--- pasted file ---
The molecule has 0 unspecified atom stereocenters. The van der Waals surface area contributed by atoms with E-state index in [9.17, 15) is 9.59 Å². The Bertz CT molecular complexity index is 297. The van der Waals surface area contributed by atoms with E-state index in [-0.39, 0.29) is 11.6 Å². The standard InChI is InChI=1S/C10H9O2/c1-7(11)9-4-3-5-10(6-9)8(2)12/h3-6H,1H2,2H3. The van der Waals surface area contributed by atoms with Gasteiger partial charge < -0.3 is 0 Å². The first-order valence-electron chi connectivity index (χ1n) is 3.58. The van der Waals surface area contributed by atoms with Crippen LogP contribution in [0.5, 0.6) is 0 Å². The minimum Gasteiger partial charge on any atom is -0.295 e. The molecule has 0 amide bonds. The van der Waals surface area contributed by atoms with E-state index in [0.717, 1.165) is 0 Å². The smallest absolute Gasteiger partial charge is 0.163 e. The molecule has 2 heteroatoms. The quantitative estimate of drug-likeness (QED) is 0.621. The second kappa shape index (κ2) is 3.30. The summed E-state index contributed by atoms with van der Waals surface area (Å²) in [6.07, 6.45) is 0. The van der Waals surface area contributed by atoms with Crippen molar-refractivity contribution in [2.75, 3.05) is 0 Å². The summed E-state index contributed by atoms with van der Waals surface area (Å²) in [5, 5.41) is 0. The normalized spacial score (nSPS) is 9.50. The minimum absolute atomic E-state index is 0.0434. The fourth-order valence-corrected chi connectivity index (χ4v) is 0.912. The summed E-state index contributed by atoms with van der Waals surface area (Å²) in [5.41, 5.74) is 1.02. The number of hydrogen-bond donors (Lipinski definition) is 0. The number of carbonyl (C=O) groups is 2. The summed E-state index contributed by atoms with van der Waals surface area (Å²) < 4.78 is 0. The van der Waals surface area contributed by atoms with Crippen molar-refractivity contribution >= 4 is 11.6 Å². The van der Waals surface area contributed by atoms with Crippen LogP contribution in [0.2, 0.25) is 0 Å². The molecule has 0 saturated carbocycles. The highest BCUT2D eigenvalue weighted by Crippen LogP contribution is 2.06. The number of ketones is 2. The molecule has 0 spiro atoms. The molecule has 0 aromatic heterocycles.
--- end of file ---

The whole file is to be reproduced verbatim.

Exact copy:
The molecule has 0 unspecified atom stereocenters. The van der Waals surface area contributed by atoms with E-state index in [9.17, 15) is 9.59 Å². The Bertz CT molecular complexity index is 297. The van der Waals surface area contributed by atoms with E-state index in [-0.39, 0.29) is 11.6 Å². The standard InChI is InChI=1S/C10H9O2/c1-7(11)9-4-3-5-10(6-9)8(2)12/h3-6H,1H2,2H3. The van der Waals surface area contributed by atoms with Gasteiger partial charge < -0.3 is 0 Å². The first-order valence-electron chi connectivity index (χ1n) is 3.58. The van der Waals surface area contributed by atoms with Crippen LogP contribution in [0.5, 0.6) is 0 Å². The minimum Gasteiger partial charge on any atom is -0.295 e. The molecule has 0 amide bonds. The van der Waals surface area contributed by atoms with E-state index in [0.717, 1.165) is 0 Å². The smallest absolute Gasteiger partial charge is 0.163 e. The molecule has 2 heteroatoms. The quantitative estimate of drug-likeness (QED) is 0.621. The second kappa shape index (κ2) is 3.30. The summed E-state index contributed by atoms with van der Waals surface area (Å²) in [6.07, 6.45) is 0. The van der Waals surface area contributed by atoms with Crippen molar-refractivity contribution in [2.75, 3.05) is 0 Å². The summed E-state index contributed by atoms with van der Waals surface area (Å²) in [5, 5.41) is 0. The normalized spacial score (nSPS) is 9.50. The minimum absolute atomic E-state index is 0.0434. The fourth-order valence-corrected chi connectivity index (χ4v) is 0.912. The summed E-state index contributed by atoms with van der Waals surface area (Å²) in [5.41, 5.74) is 1.02. The number of hydrogen-bond donors (Lipinski definition) is 0. The number of carbonyl (C=O) groups is 2. The summed E-state index contributed by atoms with van der Waals surface area (Å²) < 4.78 is 0. The van der Waals surface area contributed by atoms with Crippen molar-refractivity contribution >= 4 is 11.6 Å². The van der Waals surface area contributed by atoms with Crippen LogP contribution in [0.2, 0.25) is 0 Å². The molecule has 0 saturated carbocycles. The highest BCUT2D eigenvalue weighted by Crippen LogP contribution is 2.06. The number of ketones is 2. The molecule has 0 spiro atoms. The molecule has 0 aromatic heterocycles.